We talked, made jokes and smiled at our common attempts to mimic the famous Lungi Dance, performed by Shah Rukh Khan and therefore known by every single kid in Bangladesh (and India, I’m sure). It got late and we said goodbye. Then, I remembered that I had a bag of grapes in my bag. I took it out and gave the grapes to the kids. It was not a lot, only a handful or so each. Here’s what they did. The youngest, Shamim, immediately walked over to a group of friends standing a bit away from us and shared his grapes with them. Shojib, his friend, looked at the fruit in his hand and when he realised that I had nothing left in the bag, he refused to take it. I should keep some for myself, he said. Only after I assured him that really, there was more earlier and I had already finished it and didn’t want to eat more, did he agree to take the grapes.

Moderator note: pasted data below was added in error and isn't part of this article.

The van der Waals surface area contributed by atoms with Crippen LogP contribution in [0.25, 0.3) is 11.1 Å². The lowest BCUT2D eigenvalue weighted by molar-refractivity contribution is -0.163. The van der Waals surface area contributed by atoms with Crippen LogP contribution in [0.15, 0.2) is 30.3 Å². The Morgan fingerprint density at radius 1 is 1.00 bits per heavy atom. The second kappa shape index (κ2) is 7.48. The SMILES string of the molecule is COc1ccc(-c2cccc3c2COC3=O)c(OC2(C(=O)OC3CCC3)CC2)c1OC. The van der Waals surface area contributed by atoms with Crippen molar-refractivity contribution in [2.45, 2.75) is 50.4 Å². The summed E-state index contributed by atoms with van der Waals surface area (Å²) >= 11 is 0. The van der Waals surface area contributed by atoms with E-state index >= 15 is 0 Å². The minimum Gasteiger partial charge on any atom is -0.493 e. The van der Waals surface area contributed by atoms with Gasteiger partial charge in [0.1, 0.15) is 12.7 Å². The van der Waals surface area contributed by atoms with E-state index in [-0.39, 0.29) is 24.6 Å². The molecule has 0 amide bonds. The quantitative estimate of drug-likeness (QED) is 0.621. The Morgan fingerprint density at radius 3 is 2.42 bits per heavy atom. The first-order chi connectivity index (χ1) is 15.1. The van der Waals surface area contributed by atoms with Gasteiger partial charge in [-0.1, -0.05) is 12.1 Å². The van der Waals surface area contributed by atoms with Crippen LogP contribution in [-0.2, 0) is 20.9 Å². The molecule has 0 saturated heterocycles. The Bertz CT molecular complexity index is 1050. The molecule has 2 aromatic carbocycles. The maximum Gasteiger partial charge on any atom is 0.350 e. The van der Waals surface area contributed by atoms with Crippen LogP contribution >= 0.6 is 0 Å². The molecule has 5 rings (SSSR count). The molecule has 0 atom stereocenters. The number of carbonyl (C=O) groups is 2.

As we left them and walked away from the lights, into the dark evening, it made smile, their very spontaneous and genuine generosity. It had me think of all the bubbly, curious and sweet kids I’ve met in this country – on city streets and dusty village roads, in parks and markets and schools and homes.
Meet some of them!
As I walked down the street one day in Shanti Nagar, I saw a small girl looking out from between the shades of a rickshaw. Her name, said her mother who was seated on the pavement, is Satya. The rickshaw belongs to her father, who tirelessly works on the streets of Dhaka. I wonder what Satya will be when she grows up.